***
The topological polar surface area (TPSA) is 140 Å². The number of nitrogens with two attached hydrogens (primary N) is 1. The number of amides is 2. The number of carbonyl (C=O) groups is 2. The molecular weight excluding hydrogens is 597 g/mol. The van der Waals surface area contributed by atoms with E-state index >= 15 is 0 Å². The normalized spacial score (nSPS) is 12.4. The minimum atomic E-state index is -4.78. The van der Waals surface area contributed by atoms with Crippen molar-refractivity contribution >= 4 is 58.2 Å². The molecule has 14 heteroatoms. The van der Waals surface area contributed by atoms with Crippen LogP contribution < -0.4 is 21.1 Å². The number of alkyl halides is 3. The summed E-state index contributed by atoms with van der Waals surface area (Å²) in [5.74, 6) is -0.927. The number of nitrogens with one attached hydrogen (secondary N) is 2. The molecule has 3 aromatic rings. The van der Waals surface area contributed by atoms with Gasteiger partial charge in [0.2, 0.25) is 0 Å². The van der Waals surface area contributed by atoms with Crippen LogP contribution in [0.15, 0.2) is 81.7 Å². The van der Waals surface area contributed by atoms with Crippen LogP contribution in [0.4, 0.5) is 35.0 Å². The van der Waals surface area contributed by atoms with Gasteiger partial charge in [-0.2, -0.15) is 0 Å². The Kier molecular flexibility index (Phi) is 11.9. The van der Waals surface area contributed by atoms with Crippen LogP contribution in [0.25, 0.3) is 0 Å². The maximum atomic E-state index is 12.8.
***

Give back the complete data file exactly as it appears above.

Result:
The topological polar surface area (TPSA) is 140 Å². The number of nitrogens with two attached hydrogens (primary N) is 1. The number of amides is 2. The number of carbonyl (C=O) groups is 2. The molecular weight excluding hydrogens is 597 g/mol. The van der Waals surface area contributed by atoms with E-state index >= 15 is 0 Å². The normalized spacial score (nSPS) is 12.4. The minimum atomic E-state index is -4.78. The van der Waals surface area contributed by atoms with Crippen molar-refractivity contribution >= 4 is 58.2 Å². The molecule has 14 heteroatoms. The van der Waals surface area contributed by atoms with Crippen LogP contribution < -0.4 is 21.1 Å². The number of alkyl halides is 3. The summed E-state index contributed by atoms with van der Waals surface area (Å²) in [5.74, 6) is -0.927. The number of nitrogens with one attached hydrogen (secondary N) is 2. The molecule has 3 aromatic rings. The van der Waals surface area contributed by atoms with Gasteiger partial charge in [0.2, 0.25) is 0 Å². The van der Waals surface area contributed by atoms with Crippen LogP contribution in [0.15, 0.2) is 81.7 Å². The van der Waals surface area contributed by atoms with Crippen LogP contribution in [0.4, 0.5) is 35.0 Å². The van der Waals surface area contributed by atoms with Gasteiger partial charge in [-0.2, -0.15) is 0 Å². The Kier molecular flexibility index (Phi) is 11.9. The van der Waals surface area contributed by atoms with Crippen LogP contribution in [0.25, 0.3) is 0 Å². The maximum atomic E-state index is 12.8.